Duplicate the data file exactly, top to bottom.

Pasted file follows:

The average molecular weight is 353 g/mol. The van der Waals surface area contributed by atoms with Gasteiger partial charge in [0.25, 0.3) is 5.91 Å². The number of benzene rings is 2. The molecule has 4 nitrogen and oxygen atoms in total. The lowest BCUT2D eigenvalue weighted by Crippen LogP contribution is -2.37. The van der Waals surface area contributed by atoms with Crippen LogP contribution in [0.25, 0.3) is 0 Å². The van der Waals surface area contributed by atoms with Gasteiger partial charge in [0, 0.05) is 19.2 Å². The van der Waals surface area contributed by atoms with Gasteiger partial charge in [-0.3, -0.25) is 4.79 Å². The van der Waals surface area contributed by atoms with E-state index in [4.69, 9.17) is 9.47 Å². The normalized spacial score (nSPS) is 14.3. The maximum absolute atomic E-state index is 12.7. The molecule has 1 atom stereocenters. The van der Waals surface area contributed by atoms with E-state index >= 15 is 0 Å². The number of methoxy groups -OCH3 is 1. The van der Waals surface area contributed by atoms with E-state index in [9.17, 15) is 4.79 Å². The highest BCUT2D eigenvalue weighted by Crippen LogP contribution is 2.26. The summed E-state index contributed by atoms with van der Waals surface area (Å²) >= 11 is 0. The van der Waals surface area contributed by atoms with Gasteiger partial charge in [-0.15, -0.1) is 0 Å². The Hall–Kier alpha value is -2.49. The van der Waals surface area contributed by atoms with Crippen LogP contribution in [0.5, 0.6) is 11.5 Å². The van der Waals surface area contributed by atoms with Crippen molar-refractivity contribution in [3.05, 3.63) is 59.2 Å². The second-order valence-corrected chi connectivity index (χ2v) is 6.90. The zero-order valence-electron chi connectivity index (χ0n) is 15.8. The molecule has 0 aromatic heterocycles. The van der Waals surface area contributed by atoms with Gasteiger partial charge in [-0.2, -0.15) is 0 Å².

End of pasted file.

The average molecular weight is 353 g/mol. The van der Waals surface area contributed by atoms with Gasteiger partial charge in [0.25, 0.3) is 5.91 Å². The number of benzene rings is 2. The molecule has 4 nitrogen and oxygen atoms in total. The lowest BCUT2D eigenvalue weighted by Crippen LogP contribution is -2.37. The van der Waals surface area contributed by atoms with Crippen LogP contribution in [0.25, 0.3) is 0 Å². The van der Waals surface area contributed by atoms with Gasteiger partial charge in [0, 0.05) is 19.2 Å². The van der Waals surface area contributed by atoms with Gasteiger partial charge in [-0.3, -0.25) is 4.79 Å². The van der Waals surface area contributed by atoms with E-state index in [4.69, 9.17) is 9.47 Å². The normalized spacial score (nSPS) is 14.3. The maximum absolute atomic E-state index is 12.7. The molecule has 1 atom stereocenters. The van der Waals surface area contributed by atoms with E-state index >= 15 is 0 Å². The number of methoxy groups -OCH3 is 1. The van der Waals surface area contributed by atoms with E-state index in [9.17, 15) is 4.79 Å². The highest BCUT2D eigenvalue weighted by Crippen LogP contribution is 2.26. The summed E-state index contributed by atoms with van der Waals surface area (Å²) >= 11 is 0. The van der Waals surface area contributed by atoms with Gasteiger partial charge in [-0.15, -0.1) is 0 Å². The Hall–Kier alpha value is -2.49. The van der Waals surface area contributed by atoms with Crippen LogP contribution in [0.5, 0.6) is 11.5 Å². The van der Waals surface area contributed by atoms with Crippen molar-refractivity contribution in [3.05, 3.63) is 59.2 Å². The second-order valence-corrected chi connectivity index (χ2v) is 6.90. The zero-order valence-electron chi connectivity index (χ0n) is 15.8. The molecule has 0 aromatic heterocycles. The van der Waals surface area contributed by atoms with Gasteiger partial charge in [-0.2, -0.15) is 0 Å².